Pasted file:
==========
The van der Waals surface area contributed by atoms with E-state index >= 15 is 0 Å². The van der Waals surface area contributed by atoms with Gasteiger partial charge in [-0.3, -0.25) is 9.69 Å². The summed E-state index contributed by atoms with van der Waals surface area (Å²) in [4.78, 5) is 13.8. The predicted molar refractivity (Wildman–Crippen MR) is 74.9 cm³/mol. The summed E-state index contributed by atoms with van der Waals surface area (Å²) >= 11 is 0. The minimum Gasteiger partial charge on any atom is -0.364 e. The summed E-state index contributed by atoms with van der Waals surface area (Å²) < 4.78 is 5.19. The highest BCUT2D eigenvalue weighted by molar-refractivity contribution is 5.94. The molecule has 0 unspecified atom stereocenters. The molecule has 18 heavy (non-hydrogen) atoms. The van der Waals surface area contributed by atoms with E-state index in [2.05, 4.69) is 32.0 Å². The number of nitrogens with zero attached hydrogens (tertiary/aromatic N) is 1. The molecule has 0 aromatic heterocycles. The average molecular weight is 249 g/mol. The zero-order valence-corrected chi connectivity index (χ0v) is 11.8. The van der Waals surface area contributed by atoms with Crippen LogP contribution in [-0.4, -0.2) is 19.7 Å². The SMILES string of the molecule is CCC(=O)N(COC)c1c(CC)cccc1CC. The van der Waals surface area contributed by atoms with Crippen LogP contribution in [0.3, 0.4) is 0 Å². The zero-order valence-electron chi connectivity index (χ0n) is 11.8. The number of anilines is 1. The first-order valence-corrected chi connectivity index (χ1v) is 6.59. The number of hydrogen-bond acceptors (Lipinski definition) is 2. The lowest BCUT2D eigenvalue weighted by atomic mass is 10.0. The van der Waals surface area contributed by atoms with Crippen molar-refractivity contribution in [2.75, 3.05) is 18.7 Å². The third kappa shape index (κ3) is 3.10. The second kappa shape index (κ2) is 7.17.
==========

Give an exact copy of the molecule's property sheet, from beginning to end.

The van der Waals surface area contributed by atoms with E-state index >= 15 is 0 Å². The van der Waals surface area contributed by atoms with Gasteiger partial charge in [-0.3, -0.25) is 9.69 Å². The summed E-state index contributed by atoms with van der Waals surface area (Å²) in [4.78, 5) is 13.8. The predicted molar refractivity (Wildman–Crippen MR) is 74.9 cm³/mol. The summed E-state index contributed by atoms with van der Waals surface area (Å²) >= 11 is 0. The minimum Gasteiger partial charge on any atom is -0.364 e. The summed E-state index contributed by atoms with van der Waals surface area (Å²) < 4.78 is 5.19. The highest BCUT2D eigenvalue weighted by molar-refractivity contribution is 5.94. The molecule has 0 unspecified atom stereocenters. The molecule has 18 heavy (non-hydrogen) atoms. The van der Waals surface area contributed by atoms with E-state index in [2.05, 4.69) is 32.0 Å². The number of nitrogens with zero attached hydrogens (tertiary/aromatic N) is 1. The molecule has 0 aromatic heterocycles. The average molecular weight is 249 g/mol. The zero-order valence-corrected chi connectivity index (χ0v) is 11.8. The van der Waals surface area contributed by atoms with Crippen LogP contribution in [-0.4, -0.2) is 19.7 Å². The SMILES string of the molecule is CCC(=O)N(COC)c1c(CC)cccc1CC. The van der Waals surface area contributed by atoms with Crippen LogP contribution in [0.3, 0.4) is 0 Å². The zero-order valence-electron chi connectivity index (χ0n) is 11.8. The number of anilines is 1. The first-order valence-corrected chi connectivity index (χ1v) is 6.59. The number of hydrogen-bond acceptors (Lipinski definition) is 2. The lowest BCUT2D eigenvalue weighted by atomic mass is 10.0. The van der Waals surface area contributed by atoms with Crippen molar-refractivity contribution in [2.75, 3.05) is 18.7 Å². The third kappa shape index (κ3) is 3.10. The second kappa shape index (κ2) is 7.17.